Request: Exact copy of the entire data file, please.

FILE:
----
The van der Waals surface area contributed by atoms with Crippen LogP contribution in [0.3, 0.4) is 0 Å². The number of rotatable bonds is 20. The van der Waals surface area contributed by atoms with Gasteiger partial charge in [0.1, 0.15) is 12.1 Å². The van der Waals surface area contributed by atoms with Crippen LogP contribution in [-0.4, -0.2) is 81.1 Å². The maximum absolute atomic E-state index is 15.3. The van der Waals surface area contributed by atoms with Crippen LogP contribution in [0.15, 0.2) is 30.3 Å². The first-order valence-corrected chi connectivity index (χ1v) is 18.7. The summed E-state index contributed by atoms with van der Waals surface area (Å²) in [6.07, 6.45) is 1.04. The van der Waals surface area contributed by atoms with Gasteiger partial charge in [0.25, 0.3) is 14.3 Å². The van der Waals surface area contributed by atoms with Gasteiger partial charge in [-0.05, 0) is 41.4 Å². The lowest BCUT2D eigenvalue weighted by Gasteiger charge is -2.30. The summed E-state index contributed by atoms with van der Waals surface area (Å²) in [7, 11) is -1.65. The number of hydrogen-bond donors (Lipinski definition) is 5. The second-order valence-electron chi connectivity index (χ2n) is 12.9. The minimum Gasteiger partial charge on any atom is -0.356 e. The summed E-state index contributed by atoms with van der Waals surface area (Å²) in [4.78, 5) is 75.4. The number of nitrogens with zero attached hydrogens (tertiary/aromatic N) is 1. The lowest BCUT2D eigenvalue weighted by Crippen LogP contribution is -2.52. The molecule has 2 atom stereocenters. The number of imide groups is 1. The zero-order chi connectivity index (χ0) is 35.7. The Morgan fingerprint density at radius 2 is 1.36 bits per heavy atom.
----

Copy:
The van der Waals surface area contributed by atoms with Crippen LogP contribution in [0.3, 0.4) is 0 Å². The number of rotatable bonds is 20. The van der Waals surface area contributed by atoms with Gasteiger partial charge in [0.1, 0.15) is 12.1 Å². The van der Waals surface area contributed by atoms with Crippen LogP contribution in [-0.4, -0.2) is 81.1 Å². The maximum absolute atomic E-state index is 15.3. The van der Waals surface area contributed by atoms with Crippen LogP contribution in [0.15, 0.2) is 30.3 Å². The first-order valence-corrected chi connectivity index (χ1v) is 18.7. The summed E-state index contributed by atoms with van der Waals surface area (Å²) in [6.07, 6.45) is 1.04. The van der Waals surface area contributed by atoms with Gasteiger partial charge in [0.25, 0.3) is 14.3 Å². The van der Waals surface area contributed by atoms with Gasteiger partial charge in [-0.05, 0) is 41.4 Å². The lowest BCUT2D eigenvalue weighted by Gasteiger charge is -2.30. The summed E-state index contributed by atoms with van der Waals surface area (Å²) in [7, 11) is -1.65. The number of hydrogen-bond donors (Lipinski definition) is 5. The second-order valence-electron chi connectivity index (χ2n) is 12.9. The minimum Gasteiger partial charge on any atom is -0.356 e. The summed E-state index contributed by atoms with van der Waals surface area (Å²) in [4.78, 5) is 75.4. The number of nitrogens with zero attached hydrogens (tertiary/aromatic N) is 1. The lowest BCUT2D eigenvalue weighted by Crippen LogP contribution is -2.52. The molecule has 2 atom stereocenters. The number of imide groups is 1. The zero-order chi connectivity index (χ0) is 35.7. The Morgan fingerprint density at radius 2 is 1.36 bits per heavy atom.